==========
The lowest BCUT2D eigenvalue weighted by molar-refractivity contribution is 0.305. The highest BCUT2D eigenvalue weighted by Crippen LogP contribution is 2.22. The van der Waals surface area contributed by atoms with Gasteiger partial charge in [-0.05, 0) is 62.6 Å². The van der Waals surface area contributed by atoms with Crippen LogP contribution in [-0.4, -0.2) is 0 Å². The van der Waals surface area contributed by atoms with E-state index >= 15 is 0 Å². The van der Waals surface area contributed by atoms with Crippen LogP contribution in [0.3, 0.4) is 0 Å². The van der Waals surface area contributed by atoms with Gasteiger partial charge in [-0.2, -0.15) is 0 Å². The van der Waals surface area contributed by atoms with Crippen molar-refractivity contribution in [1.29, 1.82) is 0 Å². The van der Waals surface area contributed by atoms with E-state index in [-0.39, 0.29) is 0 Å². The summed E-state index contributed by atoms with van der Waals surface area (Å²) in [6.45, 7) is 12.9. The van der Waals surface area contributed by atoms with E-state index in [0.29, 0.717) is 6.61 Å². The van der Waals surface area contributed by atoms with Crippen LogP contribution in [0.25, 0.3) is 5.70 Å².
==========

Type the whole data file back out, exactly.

The lowest BCUT2D eigenvalue weighted by molar-refractivity contribution is 0.305. The highest BCUT2D eigenvalue weighted by Crippen LogP contribution is 2.22. The van der Waals surface area contributed by atoms with Gasteiger partial charge in [-0.05, 0) is 62.6 Å². The van der Waals surface area contributed by atoms with Crippen LogP contribution in [-0.4, -0.2) is 0 Å². The van der Waals surface area contributed by atoms with E-state index >= 15 is 0 Å². The van der Waals surface area contributed by atoms with Crippen LogP contribution in [0.3, 0.4) is 0 Å². The van der Waals surface area contributed by atoms with Gasteiger partial charge in [-0.2, -0.15) is 0 Å². The van der Waals surface area contributed by atoms with Crippen molar-refractivity contribution in [1.29, 1.82) is 0 Å². The van der Waals surface area contributed by atoms with E-state index in [-0.39, 0.29) is 0 Å². The summed E-state index contributed by atoms with van der Waals surface area (Å²) in [6.45, 7) is 12.9. The van der Waals surface area contributed by atoms with E-state index in [0.29, 0.717) is 6.61 Å². The van der Waals surface area contributed by atoms with Crippen LogP contribution in [0.25, 0.3) is 5.70 Å².